So, a couple of weeks ago I was standing around one of those awful airport bookstores, looking for something, anything, to read on the plane. We had already exhausted every gossip magazine [well, in English, but it's hard for me to care about Euro Celebrities. I'm sure they are interesting and all, but come on, if Perez doesn't care, neither to I.] and I had plowed through Armistead Maupin's "Michael Tolliver Lives", poolside.
I spotted a book that I knew my friend Wendy had recommended. "Animal, Vegetable, Miracle." by Barbara Kingsolver. I freely admit I haven't read anything else of hers - but this was a non-fiction worked about the year her family opted to become "loca-tarians". They only ate food that they grew, or raised themselves, or that someone grew or raised locally. And humanely. And organically. Good reading.
I think everyone who knows me knows that the best way to kill a plant is to give it to me and ask me to care for it. So gardening, while appealing on some level [well, not so much the worm and bug level], is out. However, I took much of this book to heart, realizing that eating locally and organically can only do good things for my family, and our footprint on environment. We've been working toward a smaller impact in our own little ways, and not choosing to buy food that is completely out of season and that was shipped in from thousands of miles away goes hand in hand.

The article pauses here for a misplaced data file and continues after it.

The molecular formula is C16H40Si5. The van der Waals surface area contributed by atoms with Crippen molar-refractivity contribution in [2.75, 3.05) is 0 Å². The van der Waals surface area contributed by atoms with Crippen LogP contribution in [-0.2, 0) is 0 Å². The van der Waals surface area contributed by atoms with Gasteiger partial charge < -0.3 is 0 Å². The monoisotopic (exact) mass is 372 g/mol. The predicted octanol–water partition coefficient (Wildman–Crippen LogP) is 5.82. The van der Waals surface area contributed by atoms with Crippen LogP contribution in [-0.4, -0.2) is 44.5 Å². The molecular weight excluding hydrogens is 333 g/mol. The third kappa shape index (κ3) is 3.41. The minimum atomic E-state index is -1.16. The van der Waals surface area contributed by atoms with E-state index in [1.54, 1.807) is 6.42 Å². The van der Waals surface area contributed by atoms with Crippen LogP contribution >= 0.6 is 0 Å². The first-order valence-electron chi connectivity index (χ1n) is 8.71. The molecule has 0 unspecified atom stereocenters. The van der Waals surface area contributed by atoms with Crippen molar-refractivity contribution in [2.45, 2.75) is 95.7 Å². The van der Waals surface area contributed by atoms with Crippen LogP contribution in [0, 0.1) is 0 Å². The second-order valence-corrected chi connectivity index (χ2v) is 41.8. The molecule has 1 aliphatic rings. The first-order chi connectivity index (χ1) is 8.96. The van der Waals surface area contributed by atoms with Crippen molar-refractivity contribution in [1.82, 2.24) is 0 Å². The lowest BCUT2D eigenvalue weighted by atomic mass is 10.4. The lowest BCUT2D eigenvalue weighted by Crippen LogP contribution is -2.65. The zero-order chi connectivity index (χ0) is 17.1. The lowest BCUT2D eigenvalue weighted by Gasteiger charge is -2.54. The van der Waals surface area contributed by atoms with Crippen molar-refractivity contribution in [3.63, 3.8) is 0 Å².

My original point being that I can no longer shop. I stood in the produce department the other day holding a red pepper that had a sticker on it that said "Canada" and I blinked. Couldn't do it. I'm ruined for produce consumerism.
But the produce I picked up at the Farmers Market yesterday spoke to me. Did you all know that potatoes have dirt on them? And lettuce doesn't grow in a bag either. I know. I was surprised too.